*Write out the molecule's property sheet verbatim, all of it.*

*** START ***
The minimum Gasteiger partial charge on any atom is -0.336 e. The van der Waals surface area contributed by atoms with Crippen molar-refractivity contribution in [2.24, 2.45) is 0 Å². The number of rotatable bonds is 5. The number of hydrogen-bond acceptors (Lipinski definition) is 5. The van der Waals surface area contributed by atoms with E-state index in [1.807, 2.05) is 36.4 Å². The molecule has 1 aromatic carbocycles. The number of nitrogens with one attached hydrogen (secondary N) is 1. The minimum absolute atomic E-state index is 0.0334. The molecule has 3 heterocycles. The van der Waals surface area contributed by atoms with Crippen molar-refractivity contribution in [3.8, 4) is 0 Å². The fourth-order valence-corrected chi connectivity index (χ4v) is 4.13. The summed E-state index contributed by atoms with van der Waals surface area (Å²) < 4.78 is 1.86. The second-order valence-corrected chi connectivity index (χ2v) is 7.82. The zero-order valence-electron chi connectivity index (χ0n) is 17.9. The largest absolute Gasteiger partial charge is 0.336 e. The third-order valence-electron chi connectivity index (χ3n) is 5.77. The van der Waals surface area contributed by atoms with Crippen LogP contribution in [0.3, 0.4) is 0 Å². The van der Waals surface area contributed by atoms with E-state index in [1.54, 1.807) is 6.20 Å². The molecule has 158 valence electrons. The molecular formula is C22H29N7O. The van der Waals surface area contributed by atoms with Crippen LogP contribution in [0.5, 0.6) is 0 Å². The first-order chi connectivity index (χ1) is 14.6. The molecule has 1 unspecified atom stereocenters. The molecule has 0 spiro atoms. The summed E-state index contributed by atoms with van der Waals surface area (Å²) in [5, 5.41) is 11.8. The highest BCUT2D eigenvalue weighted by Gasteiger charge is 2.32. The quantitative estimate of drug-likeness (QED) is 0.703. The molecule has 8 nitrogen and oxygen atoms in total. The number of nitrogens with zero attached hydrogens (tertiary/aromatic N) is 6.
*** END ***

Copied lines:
The minimum Gasteiger partial charge on any atom is -0.336 e. The van der Waals surface area contributed by atoms with Crippen molar-refractivity contribution in [2.24, 2.45) is 0 Å². The number of rotatable bonds is 5. The number of hydrogen-bond acceptors (Lipinski definition) is 5. The van der Waals surface area contributed by atoms with E-state index in [1.807, 2.05) is 36.4 Å². The molecule has 1 aromatic carbocycles. The number of nitrogens with one attached hydrogen (secondary N) is 1. The minimum absolute atomic E-state index is 0.0334. The molecule has 3 heterocycles. The van der Waals surface area contributed by atoms with Crippen molar-refractivity contribution in [3.8, 4) is 0 Å². The fourth-order valence-corrected chi connectivity index (χ4v) is 4.13. The summed E-state index contributed by atoms with van der Waals surface area (Å²) < 4.78 is 1.86. The second-order valence-corrected chi connectivity index (χ2v) is 7.82. The zero-order valence-electron chi connectivity index (χ0n) is 17.9. The largest absolute Gasteiger partial charge is 0.336 e. The third-order valence-electron chi connectivity index (χ3n) is 5.77. The van der Waals surface area contributed by atoms with Crippen LogP contribution in [0.3, 0.4) is 0 Å². The van der Waals surface area contributed by atoms with E-state index in [1.54, 1.807) is 6.20 Å². The molecule has 158 valence electrons. The molecular formula is C22H29N7O. The van der Waals surface area contributed by atoms with Crippen LogP contribution in [0.5, 0.6) is 0 Å². The first-order chi connectivity index (χ1) is 14.6. The molecule has 1 unspecified atom stereocenters. The molecule has 0 spiro atoms. The summed E-state index contributed by atoms with van der Waals surface area (Å²) in [5, 5.41) is 11.8. The highest BCUT2D eigenvalue weighted by Gasteiger charge is 2.32. The quantitative estimate of drug-likeness (QED) is 0.703. The molecule has 8 nitrogen and oxygen atoms in total. The number of nitrogens with zero attached hydrogens (tertiary/aromatic N) is 6.